What Makes a Good Explanation?

Today, we all know that the Moon’s gravity causes the tides, but what did people think before Sir Isaac Newton discovered that gravity is a universal force? I recently heard Jonathan White interviewed on NPR; he is the author of Tides: The Science and Spirit of the Ocean. It turns out that serious people used to hold all manner of fanciful explanations for the tides. Three that I remember from the interview are:

  1. A woman is lifting her skirt and lowering it.
  2. A very large beast in the depths of the ocean is breathing in and out.
  3. The rays of the Moon heat rocks below the ocean, which causes the depths of the ocean to boil. Boiling in the region below the Moon causes the water level to rise.

Of course, these explanations are all wrong but some of them are better attempts at the truth than others. Put yourself in the time when the correct answer was not known. Which explanation would you prefer, and why?

The first explanation, that a woman causes high tide by lifting her skirt, is winsome Alaskan mythology but falls flat as a scientific explanation because someone ought to have seen the woman by now, but nobody has. Not to mention that nobody has seen any woman whose skirt is large enough to move that much water.

The beast under the ocean is a little more plausible because we must admit that the ocean contains many things we have not seen. A giant beast there seems more likely than a giant woman standing where we should have seen her. No less a luminary than Leonardo da Vinci thought the ocean beast was plausible; according to Jonathan White, da Vinci even attempted to calculate the size of the beast’s lungs.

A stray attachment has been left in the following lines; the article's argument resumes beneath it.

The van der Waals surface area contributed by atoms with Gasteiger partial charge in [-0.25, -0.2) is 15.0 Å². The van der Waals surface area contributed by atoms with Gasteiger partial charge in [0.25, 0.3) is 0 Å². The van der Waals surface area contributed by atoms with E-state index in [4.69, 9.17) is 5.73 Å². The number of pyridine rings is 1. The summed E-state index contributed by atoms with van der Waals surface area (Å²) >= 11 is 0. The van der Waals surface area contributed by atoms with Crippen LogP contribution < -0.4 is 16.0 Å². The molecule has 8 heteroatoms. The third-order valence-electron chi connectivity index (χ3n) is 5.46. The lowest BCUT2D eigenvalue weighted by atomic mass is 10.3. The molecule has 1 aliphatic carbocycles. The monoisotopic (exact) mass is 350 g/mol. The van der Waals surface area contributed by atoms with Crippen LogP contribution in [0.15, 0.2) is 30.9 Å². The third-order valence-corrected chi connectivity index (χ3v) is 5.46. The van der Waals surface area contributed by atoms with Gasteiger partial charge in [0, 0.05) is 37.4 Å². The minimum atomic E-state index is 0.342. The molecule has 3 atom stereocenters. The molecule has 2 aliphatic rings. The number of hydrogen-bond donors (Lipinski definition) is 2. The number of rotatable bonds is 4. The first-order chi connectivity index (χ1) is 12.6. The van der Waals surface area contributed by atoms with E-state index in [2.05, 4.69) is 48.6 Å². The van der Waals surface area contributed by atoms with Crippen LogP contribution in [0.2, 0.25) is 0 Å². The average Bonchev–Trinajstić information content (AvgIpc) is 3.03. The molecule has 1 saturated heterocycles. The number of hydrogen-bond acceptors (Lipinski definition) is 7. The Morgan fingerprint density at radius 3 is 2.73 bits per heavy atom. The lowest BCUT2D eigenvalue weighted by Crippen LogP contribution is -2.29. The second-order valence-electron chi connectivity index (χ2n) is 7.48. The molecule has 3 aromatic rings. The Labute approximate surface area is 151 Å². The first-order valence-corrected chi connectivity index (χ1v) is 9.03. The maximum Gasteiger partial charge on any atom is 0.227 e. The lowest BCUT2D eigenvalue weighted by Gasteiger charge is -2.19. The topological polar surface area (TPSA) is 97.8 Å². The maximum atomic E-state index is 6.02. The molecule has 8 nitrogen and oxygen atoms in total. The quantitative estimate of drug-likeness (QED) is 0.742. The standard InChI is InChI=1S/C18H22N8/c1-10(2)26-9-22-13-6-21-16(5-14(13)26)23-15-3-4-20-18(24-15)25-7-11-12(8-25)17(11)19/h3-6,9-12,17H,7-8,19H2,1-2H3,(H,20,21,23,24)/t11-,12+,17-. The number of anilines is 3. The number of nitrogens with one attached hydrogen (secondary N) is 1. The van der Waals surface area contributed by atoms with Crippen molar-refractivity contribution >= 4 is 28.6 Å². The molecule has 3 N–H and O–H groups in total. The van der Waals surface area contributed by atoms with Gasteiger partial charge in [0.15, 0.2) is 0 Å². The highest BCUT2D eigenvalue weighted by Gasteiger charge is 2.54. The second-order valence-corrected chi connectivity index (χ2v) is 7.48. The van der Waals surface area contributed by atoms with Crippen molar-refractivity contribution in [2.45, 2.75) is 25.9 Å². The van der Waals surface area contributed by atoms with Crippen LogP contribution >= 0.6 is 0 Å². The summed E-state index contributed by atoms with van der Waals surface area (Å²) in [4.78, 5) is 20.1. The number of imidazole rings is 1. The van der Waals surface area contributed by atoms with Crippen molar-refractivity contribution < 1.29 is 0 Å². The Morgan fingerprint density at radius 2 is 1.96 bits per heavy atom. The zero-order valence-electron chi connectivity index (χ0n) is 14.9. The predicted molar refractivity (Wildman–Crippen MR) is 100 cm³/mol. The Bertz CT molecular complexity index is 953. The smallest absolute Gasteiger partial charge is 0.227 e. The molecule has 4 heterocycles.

Now it seems that we’re getting somewhere, doesn’t it? We are trying to calculate something, and if the calculation shows that the beast would have been so large as to be impossible, perhaps because there could not be enough food in the ocean to support it, we can reject the hypothesis and try something else.

The last wrong explanation, that the Moon’s rays heat rocks, is to me the best. It neatly explains the data we have: that the tides correlate with the position of the Moon. It builds on the knowledge we already possess: that light-giving bodies such as the Sun are capable of heating things at a great distance; that some things are more susceptible to heating than others; and that boiling water takes up more space than water at rest. Best of all, it introduces no implausible beings.

What I have said is nothing new. It’s just a particular case of Occam’s Razor: we should prefer the explanation with the fewest and most plausible assumptions beyond what we already know.

Now let’s consider a larger question: how did the universe come to be? In modern America, two explanations are the main contenders:

  1. A God created the universe by speaking each aspect of it into being.
  2. Our universe was born of a quantum fluctuation. It is like a bubble in an eternal froth of universes that are popping into being all the time. This is but one of several hypotheses that posit a multiverse.

As with the explanations for the tides, it is possible that both of these explanations are wrong. However, you may still have reason to prefer one over the other.

At a meeting of philosophically minded friends last week, one person said that because neither explanation is testable, they are on equal footing.

What do you think? Are they on equal footing, or do you prefer one of them? Why?

Next time, I’ll give my opinion.

One response to “What Makes a Good Explanation?

  1. Pingback: God versus the Multiverse | Path of the Beagle

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